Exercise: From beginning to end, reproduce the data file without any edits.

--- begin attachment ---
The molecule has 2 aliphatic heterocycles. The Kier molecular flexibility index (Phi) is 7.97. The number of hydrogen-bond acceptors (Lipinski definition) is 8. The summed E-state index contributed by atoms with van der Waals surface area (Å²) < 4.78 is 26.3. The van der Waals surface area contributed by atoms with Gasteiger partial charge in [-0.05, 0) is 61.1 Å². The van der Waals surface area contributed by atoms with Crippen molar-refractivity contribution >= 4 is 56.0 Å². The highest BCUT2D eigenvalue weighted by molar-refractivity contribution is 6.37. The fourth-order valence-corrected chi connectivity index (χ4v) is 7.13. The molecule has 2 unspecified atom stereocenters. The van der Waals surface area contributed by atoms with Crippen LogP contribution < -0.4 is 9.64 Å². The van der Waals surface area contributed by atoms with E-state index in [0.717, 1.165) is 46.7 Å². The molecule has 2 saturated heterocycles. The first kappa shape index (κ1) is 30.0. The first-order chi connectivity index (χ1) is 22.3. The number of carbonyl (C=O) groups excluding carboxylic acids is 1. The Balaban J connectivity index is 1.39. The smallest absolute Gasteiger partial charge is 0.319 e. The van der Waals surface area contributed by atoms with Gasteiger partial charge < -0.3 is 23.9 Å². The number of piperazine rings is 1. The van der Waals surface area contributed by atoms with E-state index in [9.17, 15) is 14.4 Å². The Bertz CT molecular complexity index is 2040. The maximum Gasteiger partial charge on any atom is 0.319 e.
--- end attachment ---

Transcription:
The molecule has 2 aliphatic heterocycles. The Kier molecular flexibility index (Phi) is 7.97. The number of hydrogen-bond acceptors (Lipinski definition) is 8. The summed E-state index contributed by atoms with van der Waals surface area (Å²) < 4.78 is 26.3. The van der Waals surface area contributed by atoms with Gasteiger partial charge in [-0.05, 0) is 61.1 Å². The van der Waals surface area contributed by atoms with Crippen molar-refractivity contribution >= 4 is 56.0 Å². The highest BCUT2D eigenvalue weighted by molar-refractivity contribution is 6.37. The fourth-order valence-corrected chi connectivity index (χ4v) is 7.13. The molecule has 2 unspecified atom stereocenters. The van der Waals surface area contributed by atoms with Crippen LogP contribution < -0.4 is 9.64 Å². The van der Waals surface area contributed by atoms with E-state index in [0.717, 1.165) is 46.7 Å². The molecule has 2 saturated heterocycles. The first kappa shape index (κ1) is 30.0. The first-order chi connectivity index (χ1) is 22.3. The number of carbonyl (C=O) groups excluding carboxylic acids is 1. The Balaban J connectivity index is 1.39. The smallest absolute Gasteiger partial charge is 0.319 e. The van der Waals surface area contributed by atoms with Gasteiger partial charge < -0.3 is 23.9 Å². The number of piperazine rings is 1. The van der Waals surface area contributed by atoms with E-state index in [9.17, 15) is 14.4 Å². The Bertz CT molecular complexity index is 2040. The maximum Gasteiger partial charge on any atom is 0.319 e.